Modernizing utility programs to advance an equitable energy transition

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Energy efficiency and conservation are MVPs in our fight against climate change. Programs run by our utilities are powerful tools that can reduce emissions by cutting down the amount of fossil fuel we burn to heat and cool our homes, apartments, and buildings, while at the same time lowering energy bills for customers. This is why Fresh Energy is so committed to engaging in how Minnesota’s electric and gas investor-owned utilities, including Xcel Energy and CenterPoint Energy, plan and implement their energy efficiency and conservation programs.

These energy programs got their start when Minnesota established its bedrock energy efficiency policy called the Conservation Improvement Program (CIP) four decades ago. In 2021, CIP was modernized thanks to the Energy Conservation and Optimization Act and the program’s name was updated to Energy Conservation and Optimization—or ECO for short. Check out this blog post for lots of great details about the program’s origin and what it aims to accomplish.

An important requirement of ECO program planning for each utility is filing a “Triennial Plan” every three years. These plans were due earlier this summer and outline how each utility proposes to implement its energy efficiency programs for the coming three years. Fresh Energy has found that engaging in the Triennial planning process is an effective and strategic way to guide how utilities implement their energy conservation plans, but also drive crucial policy changes to advance the transition to clean heating.

On August 16, 2023, Fresh Energy filed comments at the Minnesota Department of Commerce on the Triennial Plans for CenterPoint, Xcel Energy, Otter Tail Power, Minnesota Power, Minnesota Energy Resources Corporation, Great Plains Natural Gas Co., and Greater Minnesota Gas. Our comments focused on four key points.

Efficient fuel-switching to maximize strategic electrification

“Fuel-switching” describes a utility program that enables customers to switch from one fuel type to another. An example of fuel-switching is swapping out a gas-fired furnace for an electric heat pump for heating—something customers are looking to do more and more. By analyzing utility spending, Fresh Energy has found that utilities are not fully maximizing the opportunities available through ECO for electrification via fuel-switching.

The below chart shows proposed efficient fuel-switching budgets by utility against their corresponding spending caps. As you can see, many utilities are spending only a small percentage of what they could be on fuel-switching in their ECO planning, which we see as a missed opportunity to both reduce emissions and curtail energy costs for customers. In Fresh Energy’s comments, we urged utilities to increase spending under these caps and to provide and promote more robust rebates for heat pumps and modify existing programs to also include heat pumps.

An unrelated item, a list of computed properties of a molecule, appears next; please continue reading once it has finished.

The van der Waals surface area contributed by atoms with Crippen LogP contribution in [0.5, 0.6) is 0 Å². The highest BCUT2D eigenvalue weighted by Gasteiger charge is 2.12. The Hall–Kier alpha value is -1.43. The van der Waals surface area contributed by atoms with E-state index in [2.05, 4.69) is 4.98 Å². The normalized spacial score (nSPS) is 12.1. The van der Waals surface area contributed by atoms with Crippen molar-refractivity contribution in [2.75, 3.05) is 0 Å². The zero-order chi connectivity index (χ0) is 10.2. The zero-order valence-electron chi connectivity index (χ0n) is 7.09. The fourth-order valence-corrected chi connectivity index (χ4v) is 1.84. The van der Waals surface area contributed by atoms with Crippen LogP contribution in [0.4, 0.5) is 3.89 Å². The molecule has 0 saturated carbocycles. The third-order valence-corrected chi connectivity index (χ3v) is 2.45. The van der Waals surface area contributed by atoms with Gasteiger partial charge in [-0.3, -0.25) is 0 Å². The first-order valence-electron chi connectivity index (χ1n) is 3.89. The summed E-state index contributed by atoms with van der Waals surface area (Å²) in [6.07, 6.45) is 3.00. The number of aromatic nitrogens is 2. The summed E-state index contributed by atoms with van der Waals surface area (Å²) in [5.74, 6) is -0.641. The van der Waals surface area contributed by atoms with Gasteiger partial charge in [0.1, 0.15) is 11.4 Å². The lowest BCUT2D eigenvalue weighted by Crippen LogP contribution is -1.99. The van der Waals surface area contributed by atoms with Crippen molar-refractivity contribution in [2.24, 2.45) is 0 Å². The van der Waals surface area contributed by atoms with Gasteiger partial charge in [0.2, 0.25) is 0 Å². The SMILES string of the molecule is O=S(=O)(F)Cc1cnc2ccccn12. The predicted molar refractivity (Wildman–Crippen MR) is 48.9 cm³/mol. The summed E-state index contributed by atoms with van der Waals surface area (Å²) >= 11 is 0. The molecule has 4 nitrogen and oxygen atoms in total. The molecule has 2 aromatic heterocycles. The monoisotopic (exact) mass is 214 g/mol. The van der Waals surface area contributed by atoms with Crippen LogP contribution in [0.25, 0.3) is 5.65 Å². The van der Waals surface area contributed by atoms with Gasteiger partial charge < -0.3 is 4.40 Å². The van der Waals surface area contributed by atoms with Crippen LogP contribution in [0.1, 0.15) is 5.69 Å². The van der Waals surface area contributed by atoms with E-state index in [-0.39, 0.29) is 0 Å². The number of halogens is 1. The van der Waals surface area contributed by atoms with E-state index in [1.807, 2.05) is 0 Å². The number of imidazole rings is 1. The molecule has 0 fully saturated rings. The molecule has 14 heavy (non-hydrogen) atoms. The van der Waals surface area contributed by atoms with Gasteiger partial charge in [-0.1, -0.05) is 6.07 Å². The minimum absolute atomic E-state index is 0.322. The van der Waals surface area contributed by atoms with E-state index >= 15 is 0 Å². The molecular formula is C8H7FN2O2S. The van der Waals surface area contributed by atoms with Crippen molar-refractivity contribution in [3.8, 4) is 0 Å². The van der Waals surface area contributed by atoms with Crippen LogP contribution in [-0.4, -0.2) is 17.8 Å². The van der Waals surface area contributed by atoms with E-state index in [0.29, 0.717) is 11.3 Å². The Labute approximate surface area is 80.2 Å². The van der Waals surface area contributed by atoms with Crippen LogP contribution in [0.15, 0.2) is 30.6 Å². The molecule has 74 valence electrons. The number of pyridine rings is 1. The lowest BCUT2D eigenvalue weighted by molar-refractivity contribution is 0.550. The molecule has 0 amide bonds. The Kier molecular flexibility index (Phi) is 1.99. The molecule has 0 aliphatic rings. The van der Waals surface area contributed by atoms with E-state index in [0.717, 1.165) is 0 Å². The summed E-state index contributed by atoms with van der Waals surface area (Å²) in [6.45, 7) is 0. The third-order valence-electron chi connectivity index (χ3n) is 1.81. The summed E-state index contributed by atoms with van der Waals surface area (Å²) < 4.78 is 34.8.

Proposed efficient fuel-switching budget by utility and corresponding percent of each utility’s efficient fuel-switching spending cap

Investor-Owned Utility 202420252026*Total
Xcel (electric) $6,549,824 (57%) $6,967,213 (60%) $7,585,785 (66%) $21,102,822 
Minnesota Power $0 $0 $0 $0 
Otter Tail Power  $462,400 (87%)  $462,400 (87%)  $462,400 (87%)  $1,387,200  
Total Electric  $7,012,224   $7,429,613   $8,048,185   $22,490,022  
Natural Gas 
CenterPoint $437,688 (10%) $774,926 (18%) $1,153,414 (27%) $2,366,028 
Xcel (gas) $882,340 (41%) $1,666,926 (78%) $3,107,139 (145%)* $5,656,405 
MERC $0 $0 $0 $0 
Great Plains Natural Gas $0 $0 $0 $0 
Greater MN Gas $0 $0 $0 $0 
Total Gas $1,320,028  $2,441,852 $4,260,55  $8,022,43  
Total  $8,332,252   $9,871,465  $12,308,738   $30,512,455  
*Spending cap for efficient fuel-switching is removed July 1, 2026

Maximize incentives for building efficiency

Building shell improvements (also known as weatherization) such as insulation and air sealing are an essential step to enable strategic electrification and save customers money. In fact, studies have shown that weatherizing buildings reduces energy usage and the cost of electrifying, so it makes sense that utilities should prioritize providing rebates that encourage weatherization, especially when a customer is implementing fuel-switching in combination with that work. This is a much more holistic approach.

Xcel Energy’s Triennial Plan includes a model with this more holistic approach, offering a bonus rebate of $600 for customers who install insulation and air sealing first, followed by installation of a heat pump within two years. This is a modern approach to ECO that other utilities would benefit from following. In Fresh Energy’s comments, we urged the Department of Commerce to require other utilities to replicate this model.